I have settled on my next major ride and that will be a border-to-border (b2b) either down the Rockies or on the Appalachian Trail north from Atlanta, Georgia to Portland ME. At the earliest that will be in 2010 and could even be in 2011. A lot depends upon timing of the Pacific Atlantic Cycling (PAC) supported rides and my success at getting ready.
Of the two, the Eastern Mountain ride on the Appalachian Trail is the harder. It is 1760 miles long, 112,000 feet of climbs, 110 miles a day with 7000 feet of climbs a day. And it doesn't actually get to either border. But then I have never ridden in the East so it would all be new.
The Ridge of the Rockies ride has some big climbs and goes longer (1940 miles) but only 88000 feet of climbs. It does have the advantage of passing through Colorado and hits both borders (with a little bit of extra riding on the north end). But I have done a lot of riding in the Rockies and many states along the way.
To put these rides in perspective, the C2C ride was 85,000 feet of climbs in 26 days. So these are climbing rides pure and simple.
Why would it take until 2010 to get ready. Surely I am in good enough shape proven by the C2C ride. Well, no, I'm not. Not for two plus weeks of pure climbing and long miles. I have two major things I must improve and they are going to be difficult.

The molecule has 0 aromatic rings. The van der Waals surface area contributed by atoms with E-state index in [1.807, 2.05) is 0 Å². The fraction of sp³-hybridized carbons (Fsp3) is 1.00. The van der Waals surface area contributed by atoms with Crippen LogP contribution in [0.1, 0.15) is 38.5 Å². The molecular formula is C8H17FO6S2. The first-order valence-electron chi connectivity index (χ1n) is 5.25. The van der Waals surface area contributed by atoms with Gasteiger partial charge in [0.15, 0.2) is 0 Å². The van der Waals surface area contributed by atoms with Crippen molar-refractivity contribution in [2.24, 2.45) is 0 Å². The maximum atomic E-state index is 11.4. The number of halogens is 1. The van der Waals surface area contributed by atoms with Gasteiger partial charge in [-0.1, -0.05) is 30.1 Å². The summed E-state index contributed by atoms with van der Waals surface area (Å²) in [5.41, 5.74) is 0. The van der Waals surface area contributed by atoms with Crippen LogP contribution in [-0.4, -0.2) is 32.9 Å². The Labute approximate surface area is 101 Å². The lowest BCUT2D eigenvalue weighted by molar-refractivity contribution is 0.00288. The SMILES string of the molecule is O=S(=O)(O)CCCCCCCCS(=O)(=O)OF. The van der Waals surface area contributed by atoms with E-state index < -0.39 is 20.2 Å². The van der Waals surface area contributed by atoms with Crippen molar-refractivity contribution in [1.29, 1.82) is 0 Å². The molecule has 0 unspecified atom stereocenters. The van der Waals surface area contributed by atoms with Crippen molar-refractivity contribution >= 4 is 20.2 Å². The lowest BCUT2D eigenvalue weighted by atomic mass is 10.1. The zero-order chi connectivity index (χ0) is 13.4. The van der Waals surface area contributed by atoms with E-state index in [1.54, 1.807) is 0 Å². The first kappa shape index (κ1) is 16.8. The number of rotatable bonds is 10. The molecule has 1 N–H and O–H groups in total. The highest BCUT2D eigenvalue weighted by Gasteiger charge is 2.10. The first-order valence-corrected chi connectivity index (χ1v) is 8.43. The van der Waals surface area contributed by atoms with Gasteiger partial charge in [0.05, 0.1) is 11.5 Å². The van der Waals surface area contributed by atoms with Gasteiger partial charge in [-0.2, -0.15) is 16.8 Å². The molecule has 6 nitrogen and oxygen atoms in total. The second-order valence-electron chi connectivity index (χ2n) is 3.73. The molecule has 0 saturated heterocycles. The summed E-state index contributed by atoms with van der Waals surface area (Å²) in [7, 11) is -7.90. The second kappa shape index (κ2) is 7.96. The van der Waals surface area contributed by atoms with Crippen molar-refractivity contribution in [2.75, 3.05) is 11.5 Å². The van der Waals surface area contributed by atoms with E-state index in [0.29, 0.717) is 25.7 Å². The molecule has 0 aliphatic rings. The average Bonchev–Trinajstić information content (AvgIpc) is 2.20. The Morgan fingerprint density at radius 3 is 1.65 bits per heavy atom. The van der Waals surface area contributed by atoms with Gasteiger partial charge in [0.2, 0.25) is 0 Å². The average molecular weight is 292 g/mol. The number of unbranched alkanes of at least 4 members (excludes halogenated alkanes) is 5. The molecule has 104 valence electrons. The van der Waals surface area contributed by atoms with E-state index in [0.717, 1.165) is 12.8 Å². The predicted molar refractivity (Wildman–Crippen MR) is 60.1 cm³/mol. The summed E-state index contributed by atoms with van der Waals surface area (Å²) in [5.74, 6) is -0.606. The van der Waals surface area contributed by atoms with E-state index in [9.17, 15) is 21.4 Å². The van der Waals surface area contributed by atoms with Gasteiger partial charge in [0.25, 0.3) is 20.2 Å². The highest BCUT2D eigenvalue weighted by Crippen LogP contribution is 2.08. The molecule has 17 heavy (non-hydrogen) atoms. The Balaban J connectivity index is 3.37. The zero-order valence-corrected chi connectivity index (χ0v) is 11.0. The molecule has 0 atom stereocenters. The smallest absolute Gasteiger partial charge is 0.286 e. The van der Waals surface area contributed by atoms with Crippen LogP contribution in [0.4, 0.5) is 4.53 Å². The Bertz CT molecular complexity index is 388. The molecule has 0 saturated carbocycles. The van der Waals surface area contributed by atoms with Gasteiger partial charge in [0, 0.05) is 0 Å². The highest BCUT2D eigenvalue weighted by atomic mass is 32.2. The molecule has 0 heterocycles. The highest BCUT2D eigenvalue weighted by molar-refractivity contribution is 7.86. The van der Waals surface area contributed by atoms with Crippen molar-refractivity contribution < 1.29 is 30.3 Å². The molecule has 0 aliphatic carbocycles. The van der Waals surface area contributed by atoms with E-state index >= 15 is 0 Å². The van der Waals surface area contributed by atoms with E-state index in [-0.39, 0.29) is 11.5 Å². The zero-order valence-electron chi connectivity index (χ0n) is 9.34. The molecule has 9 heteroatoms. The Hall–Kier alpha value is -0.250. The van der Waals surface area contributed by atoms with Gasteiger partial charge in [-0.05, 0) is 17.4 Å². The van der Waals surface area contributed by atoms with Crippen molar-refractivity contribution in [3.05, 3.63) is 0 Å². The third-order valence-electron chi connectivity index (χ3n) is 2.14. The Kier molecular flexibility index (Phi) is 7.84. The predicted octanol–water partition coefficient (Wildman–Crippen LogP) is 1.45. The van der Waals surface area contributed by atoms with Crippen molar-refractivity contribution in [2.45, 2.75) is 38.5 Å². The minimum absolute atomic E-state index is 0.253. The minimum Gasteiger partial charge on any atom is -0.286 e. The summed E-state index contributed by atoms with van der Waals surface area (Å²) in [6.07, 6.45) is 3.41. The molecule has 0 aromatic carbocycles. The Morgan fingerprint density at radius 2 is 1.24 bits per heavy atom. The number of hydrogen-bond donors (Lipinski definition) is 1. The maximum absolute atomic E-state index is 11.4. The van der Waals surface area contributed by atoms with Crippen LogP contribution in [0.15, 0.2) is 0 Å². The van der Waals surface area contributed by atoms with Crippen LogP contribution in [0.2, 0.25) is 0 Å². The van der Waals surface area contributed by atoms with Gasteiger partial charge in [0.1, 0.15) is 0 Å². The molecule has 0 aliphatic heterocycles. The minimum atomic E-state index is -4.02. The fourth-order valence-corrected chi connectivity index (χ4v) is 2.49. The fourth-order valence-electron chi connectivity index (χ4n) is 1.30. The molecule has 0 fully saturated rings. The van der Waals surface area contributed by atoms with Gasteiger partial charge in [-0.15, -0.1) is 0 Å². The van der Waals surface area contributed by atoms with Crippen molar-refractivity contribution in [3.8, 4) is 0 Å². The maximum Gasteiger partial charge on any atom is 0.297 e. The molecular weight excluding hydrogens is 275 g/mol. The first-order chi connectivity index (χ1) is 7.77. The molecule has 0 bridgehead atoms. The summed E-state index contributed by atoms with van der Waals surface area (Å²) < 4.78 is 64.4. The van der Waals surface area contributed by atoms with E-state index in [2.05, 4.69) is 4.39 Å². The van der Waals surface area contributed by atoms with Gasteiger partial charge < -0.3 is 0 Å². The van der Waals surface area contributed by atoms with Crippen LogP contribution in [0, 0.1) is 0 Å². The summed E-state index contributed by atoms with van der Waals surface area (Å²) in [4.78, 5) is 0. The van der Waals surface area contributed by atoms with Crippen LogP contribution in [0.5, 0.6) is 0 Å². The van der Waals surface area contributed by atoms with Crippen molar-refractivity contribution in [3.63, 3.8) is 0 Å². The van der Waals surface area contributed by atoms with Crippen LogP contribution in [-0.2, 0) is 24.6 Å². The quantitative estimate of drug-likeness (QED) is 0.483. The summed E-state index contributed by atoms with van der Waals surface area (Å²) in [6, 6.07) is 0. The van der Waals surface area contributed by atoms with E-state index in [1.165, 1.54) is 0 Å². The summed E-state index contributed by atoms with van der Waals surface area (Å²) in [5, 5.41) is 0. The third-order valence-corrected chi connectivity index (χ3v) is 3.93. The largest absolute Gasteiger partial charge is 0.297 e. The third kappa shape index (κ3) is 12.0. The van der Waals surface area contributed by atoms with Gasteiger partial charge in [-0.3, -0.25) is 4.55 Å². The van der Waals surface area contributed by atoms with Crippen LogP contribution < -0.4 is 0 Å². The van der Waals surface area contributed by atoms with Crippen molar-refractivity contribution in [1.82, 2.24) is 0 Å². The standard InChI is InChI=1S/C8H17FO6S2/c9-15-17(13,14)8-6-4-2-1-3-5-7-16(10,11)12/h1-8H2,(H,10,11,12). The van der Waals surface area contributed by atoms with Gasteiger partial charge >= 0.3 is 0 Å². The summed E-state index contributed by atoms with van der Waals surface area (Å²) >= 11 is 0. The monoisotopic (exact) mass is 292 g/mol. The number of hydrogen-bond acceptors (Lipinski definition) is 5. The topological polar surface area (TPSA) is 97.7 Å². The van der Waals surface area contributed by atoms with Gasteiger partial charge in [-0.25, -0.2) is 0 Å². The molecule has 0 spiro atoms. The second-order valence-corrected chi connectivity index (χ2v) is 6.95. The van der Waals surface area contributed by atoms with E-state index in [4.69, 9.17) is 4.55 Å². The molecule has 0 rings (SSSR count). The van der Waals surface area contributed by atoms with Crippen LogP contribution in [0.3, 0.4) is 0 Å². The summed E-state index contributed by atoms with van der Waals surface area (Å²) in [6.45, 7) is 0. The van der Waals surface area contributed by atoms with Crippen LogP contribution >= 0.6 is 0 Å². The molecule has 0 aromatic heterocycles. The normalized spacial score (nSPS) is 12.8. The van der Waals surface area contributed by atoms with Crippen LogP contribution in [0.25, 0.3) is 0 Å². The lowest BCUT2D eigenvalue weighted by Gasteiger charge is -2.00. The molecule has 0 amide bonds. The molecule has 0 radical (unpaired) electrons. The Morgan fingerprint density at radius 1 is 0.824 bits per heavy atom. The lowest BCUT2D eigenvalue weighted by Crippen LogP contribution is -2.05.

The first, and the less impossible, is improving my strength/weight ratio. If you remember, the basic equation for climbing on a bike is watts/kg of body weight. For the kind of rides I like to do I use the average watts generated for an hour. So if you could average 200 watts/hr and you weighed 150 pounds your ratio would be 2.9. I am targeting a ratio of 3.5. That means I need to increase my power 10% and reduce my weight 13%. Very hard but achievable. To put this in perspective, to get to this ratio I have to hit my high school weight. This is what Mike refers to as changing my body composition which I interpret as far less of me and far, far less fat.
But if that is very hard, the other thing I must improve is flexibility and very closely related, posture. These are lifelong issues for me. I have already learned more about flexibility and posture than I ever knew and the challenge is daunting. But if I don't fix this I can't get the body mechanics right to get the power needed. And, more worrisome, I am heading for injury.
So that is the new challenge. Get ready for a border-to-border mountain ride by improving weight/power and flexibility in the next 18 to 30 months. That changes this blog back to being a training record and away from the travel log. And probably makes it a lot less interesting.